Fuhr, like many, saw the Oilers with a foot in a shallow grave when they trailed the Panthers 3-0.

“I had a really good feeling that they’d win one game in Edmonton for sure,” he said. “And I figured If they had the opportunity to go back to Florida, they could drag it out and make it a long series. That’s what it looks like now.

“If anything, Edmonton might now have the edge with momentum. They’re riding the wave, and they have the home crowd behind them. I’d guess they’re just focused on 20 minutes at a time and trying to win each period. A lot of times that plays in your favor.

“If you’re Florida, you’re looking to clinch and win the Cup. That’s the hardest victory in sports: win that last game and close somebody out. Sometimes you look at the prize at the end of the rainbow instead of the process to get you that prize.

Fuhr catch

Grant Fuhr makes a glove save during Game 3 of the 1985 Campbell Conference Final against the Blackhawks at Chicago Stadium.

“Having your back to the wall takes the fear out of making a mistake,” Fuhr said. “You’re almost afraid to make a mistake when you have a 3-0 lead. There’s a big difference between having the lead and chasing it. When you have the lead, you take the foot off the gas pedal a little bit, play protectively. When you’re chasing, you just hit the gas and go.”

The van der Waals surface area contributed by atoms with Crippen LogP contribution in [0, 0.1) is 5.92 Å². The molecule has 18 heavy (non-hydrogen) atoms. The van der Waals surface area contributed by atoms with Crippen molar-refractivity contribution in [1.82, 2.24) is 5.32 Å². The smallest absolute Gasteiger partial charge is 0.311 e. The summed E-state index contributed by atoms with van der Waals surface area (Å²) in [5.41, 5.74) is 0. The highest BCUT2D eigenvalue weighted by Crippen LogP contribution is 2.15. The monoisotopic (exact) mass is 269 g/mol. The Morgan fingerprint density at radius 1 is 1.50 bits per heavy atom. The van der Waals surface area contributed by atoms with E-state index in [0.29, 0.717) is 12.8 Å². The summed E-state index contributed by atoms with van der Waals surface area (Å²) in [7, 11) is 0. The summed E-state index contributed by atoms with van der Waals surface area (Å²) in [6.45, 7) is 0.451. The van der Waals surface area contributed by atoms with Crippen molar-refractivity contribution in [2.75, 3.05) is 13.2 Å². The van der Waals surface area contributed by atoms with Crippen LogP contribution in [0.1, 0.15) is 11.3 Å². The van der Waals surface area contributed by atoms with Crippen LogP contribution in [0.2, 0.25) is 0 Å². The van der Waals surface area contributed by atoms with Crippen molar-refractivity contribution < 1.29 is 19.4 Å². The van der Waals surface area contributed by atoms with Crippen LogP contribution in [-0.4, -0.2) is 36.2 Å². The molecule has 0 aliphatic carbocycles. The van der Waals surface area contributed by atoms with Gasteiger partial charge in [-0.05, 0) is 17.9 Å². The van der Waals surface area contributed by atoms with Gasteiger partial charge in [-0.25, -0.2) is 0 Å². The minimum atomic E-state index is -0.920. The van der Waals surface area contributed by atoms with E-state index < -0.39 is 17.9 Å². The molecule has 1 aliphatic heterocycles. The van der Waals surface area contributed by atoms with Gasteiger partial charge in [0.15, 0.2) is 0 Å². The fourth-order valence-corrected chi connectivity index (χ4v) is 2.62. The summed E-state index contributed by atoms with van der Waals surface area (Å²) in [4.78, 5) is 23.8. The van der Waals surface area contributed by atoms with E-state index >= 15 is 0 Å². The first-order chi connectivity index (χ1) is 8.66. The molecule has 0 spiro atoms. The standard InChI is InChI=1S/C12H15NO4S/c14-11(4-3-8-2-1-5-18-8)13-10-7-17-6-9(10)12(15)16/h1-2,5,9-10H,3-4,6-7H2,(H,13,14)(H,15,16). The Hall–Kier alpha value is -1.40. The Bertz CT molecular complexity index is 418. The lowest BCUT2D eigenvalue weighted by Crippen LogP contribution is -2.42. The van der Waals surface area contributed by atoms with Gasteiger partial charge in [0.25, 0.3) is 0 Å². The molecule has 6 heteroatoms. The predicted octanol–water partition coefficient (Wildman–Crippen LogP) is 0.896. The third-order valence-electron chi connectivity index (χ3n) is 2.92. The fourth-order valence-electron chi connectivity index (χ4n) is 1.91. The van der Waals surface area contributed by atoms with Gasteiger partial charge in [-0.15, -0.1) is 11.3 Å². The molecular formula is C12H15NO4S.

Fuhr has been up to his eyebrows in hockey, watching his former team stickhandle through their 23 Stanley Cup Playoff games while working as a broadcast analyst for the American Hockey League’s Coachella Valley Firebirds.

On Tuesday, the Firebirds defeated the Hershey Bears 6-2 in Game 3 of the best-of-7 Calder Cup Final.

Coachella Valley is two victories from the championship with Games 4 and 5 on home ice Thursday and Saturday, conveniently bookending Game 6 of the Oilers-Panthers series.

Fuhr Willie

Enshrined Builder Willie O'Ree (right) receives his Honoured Members plaque from Grant Fuhr during the 2018 Hockey Hall of Fame induction ceremony in Toronto.

“It’s worked out well,” Fuhr said of the schedule. “I’ve been watching hockey every night. And I snuck up to Los Angeles to see the Oilers in Game 3 of the first round (a 6-1 Oilers victory against the Kings).”